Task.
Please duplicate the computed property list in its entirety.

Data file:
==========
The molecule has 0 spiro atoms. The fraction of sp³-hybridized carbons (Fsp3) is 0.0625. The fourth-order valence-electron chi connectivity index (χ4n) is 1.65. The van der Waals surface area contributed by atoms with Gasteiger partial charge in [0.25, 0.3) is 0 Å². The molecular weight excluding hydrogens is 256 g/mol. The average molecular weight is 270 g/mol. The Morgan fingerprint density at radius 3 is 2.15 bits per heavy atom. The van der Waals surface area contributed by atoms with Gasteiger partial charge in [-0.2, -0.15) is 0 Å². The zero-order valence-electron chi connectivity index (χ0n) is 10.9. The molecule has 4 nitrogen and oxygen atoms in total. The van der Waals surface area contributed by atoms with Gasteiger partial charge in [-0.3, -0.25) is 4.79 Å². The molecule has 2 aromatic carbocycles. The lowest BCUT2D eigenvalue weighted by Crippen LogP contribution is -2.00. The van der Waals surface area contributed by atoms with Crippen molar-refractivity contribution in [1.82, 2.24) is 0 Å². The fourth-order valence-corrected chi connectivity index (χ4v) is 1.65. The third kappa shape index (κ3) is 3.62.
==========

The molecule has 0 spiro atoms. The fraction of sp³-hybridized carbons (Fsp3) is 0.0625. The fourth-order valence-electron chi connectivity index (χ4n) is 1.65. The van der Waals surface area contributed by atoms with Gasteiger partial charge in [0.25, 0.3) is 0 Å². The molecular weight excluding hydrogens is 256 g/mol. The average molecular weight is 270 g/mol. The Morgan fingerprint density at radius 3 is 2.15 bits per heavy atom. The van der Waals surface area contributed by atoms with Gasteiger partial charge in [-0.2, -0.15) is 0 Å². The zero-order valence-electron chi connectivity index (χ0n) is 10.9. The molecule has 4 nitrogen and oxygen atoms in total. The van der Waals surface area contributed by atoms with Gasteiger partial charge in [-0.3, -0.25) is 4.79 Å². The molecule has 2 aromatic carbocycles. The lowest BCUT2D eigenvalue weighted by Crippen LogP contribution is -2.00. The van der Waals surface area contributed by atoms with Crippen molar-refractivity contribution in [1.82, 2.24) is 0 Å². The fourth-order valence-corrected chi connectivity index (χ4v) is 1.65. The third kappa shape index (κ3) is 3.62.